The Messiah Stradivarius violin on 1716, is one of the most valuable violins among the 600 Strads left in the world today. Much of the high value and prestige is due to the fact that it was made during Stradivari‘s “golden period“, and it is one that has not ever been played, after almost 300 years in existence.
During the 19th century, the Messiah Stradivarius passed through the hands of famous violin maker of that era, Jean-Baptiste Vuillaume.
The violin was named the Messiah by violinist Jean-Delphin Alard, Vuillaume’s son-in-law, and called it “Le Messie“- the violin is like the Messiah of the Jews, because one always waits for him but never appears.
Messiah Stradivarius at Ashmolean Museum. Credit: Wikipedia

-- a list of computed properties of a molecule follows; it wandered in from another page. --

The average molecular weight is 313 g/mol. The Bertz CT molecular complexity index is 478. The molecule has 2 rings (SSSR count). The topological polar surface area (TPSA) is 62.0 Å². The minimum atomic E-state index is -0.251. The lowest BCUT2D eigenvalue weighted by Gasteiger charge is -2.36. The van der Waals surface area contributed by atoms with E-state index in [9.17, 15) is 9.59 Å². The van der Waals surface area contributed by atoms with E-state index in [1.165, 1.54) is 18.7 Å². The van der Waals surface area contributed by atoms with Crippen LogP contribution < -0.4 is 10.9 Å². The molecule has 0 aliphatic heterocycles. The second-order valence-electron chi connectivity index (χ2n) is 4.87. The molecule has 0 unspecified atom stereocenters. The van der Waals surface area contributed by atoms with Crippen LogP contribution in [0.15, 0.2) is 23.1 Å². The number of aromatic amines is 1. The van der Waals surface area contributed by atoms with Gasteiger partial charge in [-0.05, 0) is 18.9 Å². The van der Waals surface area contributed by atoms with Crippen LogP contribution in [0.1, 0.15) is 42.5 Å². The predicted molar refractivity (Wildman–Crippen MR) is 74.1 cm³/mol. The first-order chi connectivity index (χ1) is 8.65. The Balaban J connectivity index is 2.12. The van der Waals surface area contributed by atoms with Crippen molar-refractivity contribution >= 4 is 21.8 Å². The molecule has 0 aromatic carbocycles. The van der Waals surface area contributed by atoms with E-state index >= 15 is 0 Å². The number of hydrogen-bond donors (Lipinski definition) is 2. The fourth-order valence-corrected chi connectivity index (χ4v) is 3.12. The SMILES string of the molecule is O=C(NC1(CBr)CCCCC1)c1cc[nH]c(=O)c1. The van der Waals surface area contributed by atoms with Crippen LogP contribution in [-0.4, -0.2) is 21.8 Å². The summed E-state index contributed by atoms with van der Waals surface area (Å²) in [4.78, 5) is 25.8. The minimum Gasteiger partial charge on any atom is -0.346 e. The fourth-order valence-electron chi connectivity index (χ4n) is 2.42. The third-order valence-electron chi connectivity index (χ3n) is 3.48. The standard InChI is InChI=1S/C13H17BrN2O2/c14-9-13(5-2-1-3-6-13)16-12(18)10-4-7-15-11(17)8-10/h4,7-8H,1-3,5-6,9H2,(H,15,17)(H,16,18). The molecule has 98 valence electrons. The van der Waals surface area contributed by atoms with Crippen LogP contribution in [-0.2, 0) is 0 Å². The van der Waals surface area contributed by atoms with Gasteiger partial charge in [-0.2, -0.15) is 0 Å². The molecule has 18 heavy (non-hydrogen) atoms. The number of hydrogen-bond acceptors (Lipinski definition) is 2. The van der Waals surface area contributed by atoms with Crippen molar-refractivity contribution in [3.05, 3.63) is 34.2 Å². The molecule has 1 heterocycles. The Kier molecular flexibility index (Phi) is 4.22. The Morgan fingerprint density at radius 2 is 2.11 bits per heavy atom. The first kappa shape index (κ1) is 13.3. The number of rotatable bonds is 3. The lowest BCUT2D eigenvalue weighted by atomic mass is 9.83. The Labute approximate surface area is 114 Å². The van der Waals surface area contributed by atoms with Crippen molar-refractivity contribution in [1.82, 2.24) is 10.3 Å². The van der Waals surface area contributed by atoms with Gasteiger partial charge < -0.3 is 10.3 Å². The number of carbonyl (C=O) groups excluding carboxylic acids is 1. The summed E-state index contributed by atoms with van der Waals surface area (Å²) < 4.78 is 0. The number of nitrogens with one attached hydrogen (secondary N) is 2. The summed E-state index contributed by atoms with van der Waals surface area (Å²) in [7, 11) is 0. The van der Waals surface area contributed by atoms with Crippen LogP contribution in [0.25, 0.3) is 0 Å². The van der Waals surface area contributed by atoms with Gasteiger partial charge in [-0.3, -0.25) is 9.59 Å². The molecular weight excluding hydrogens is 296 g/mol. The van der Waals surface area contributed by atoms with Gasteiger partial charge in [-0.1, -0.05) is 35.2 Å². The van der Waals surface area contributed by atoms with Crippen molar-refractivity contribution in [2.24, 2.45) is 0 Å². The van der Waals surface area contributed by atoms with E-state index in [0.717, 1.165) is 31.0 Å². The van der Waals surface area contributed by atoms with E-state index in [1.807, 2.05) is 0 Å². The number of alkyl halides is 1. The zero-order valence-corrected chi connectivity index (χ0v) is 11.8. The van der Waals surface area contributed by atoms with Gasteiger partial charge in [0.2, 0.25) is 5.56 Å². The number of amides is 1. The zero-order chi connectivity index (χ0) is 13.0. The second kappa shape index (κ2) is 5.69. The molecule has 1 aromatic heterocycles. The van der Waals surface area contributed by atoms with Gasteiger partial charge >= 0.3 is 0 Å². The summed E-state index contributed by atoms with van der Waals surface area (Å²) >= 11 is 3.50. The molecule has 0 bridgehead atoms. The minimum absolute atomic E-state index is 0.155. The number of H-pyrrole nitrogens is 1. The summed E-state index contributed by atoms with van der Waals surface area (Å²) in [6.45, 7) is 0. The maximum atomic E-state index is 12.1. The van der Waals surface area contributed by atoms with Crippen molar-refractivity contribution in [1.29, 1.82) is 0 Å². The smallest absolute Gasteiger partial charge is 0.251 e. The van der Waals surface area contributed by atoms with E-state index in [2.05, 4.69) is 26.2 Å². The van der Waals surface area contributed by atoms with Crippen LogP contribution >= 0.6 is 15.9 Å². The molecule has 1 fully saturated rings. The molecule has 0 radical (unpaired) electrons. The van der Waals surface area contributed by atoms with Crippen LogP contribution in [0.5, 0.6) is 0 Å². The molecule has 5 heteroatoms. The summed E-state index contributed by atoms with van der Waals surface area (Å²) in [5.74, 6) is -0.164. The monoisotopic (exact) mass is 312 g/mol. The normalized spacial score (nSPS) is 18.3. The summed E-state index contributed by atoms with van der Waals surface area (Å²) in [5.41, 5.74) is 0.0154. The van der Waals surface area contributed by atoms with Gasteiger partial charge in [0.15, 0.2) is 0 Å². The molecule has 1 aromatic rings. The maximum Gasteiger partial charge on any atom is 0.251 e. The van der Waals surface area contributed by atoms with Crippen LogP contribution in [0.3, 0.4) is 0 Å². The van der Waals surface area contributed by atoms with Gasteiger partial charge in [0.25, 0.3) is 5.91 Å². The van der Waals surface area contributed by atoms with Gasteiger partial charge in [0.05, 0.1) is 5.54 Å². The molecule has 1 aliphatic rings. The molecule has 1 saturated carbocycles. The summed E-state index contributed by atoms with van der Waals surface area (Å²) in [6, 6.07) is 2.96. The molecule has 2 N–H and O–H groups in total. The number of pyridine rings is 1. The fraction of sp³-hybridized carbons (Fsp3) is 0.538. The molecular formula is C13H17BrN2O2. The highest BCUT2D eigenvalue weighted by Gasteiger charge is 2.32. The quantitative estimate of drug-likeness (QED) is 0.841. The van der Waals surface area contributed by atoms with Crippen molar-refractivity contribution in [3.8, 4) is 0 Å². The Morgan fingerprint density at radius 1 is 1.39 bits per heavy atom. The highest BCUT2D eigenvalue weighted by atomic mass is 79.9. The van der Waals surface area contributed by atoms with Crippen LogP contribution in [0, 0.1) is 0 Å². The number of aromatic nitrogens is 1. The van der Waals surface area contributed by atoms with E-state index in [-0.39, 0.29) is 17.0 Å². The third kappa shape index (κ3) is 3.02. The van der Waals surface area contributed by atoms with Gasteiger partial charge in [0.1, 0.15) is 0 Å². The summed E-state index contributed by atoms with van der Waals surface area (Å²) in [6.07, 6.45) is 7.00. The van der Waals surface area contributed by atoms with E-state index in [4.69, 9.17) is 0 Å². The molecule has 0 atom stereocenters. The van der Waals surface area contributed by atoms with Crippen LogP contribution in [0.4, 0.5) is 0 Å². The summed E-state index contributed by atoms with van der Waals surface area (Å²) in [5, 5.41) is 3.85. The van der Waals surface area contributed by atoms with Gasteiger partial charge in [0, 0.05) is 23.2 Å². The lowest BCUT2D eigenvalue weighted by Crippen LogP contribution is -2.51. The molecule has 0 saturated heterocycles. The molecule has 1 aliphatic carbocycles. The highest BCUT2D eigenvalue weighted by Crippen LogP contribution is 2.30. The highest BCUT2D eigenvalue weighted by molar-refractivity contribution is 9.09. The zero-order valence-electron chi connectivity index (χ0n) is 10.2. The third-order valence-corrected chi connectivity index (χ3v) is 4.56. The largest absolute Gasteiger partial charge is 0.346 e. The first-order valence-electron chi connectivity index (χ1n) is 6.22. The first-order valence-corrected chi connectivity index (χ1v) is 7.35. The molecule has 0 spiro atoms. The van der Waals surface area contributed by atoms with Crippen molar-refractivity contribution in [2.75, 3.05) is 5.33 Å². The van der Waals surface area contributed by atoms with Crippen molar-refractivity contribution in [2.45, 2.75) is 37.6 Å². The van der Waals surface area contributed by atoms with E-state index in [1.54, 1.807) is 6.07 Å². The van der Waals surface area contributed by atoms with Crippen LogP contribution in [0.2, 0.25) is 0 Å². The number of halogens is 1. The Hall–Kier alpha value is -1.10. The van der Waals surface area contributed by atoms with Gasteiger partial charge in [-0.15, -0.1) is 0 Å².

Today, the Messiah Stradivarius was under the guardianship of the Ashmolean Museum in Oxford, England. The violin is very close to the original condition when it left Stradivari’s workshop in 1737.
Though the Messiah Stradivarius has not been auctioned publicly, it was worth an estimated US$20 million.
In recent years, controversies were rife about the legitimacy of the Messiah Stradivarius which is exhibited at Ashmolean Museum. Stewart Pollens, an expert in high-precision instrument photography sparked the controversy when he was asked to do a catalog on the Ashmolean’s collection.
Till today, no one could give a definite answer.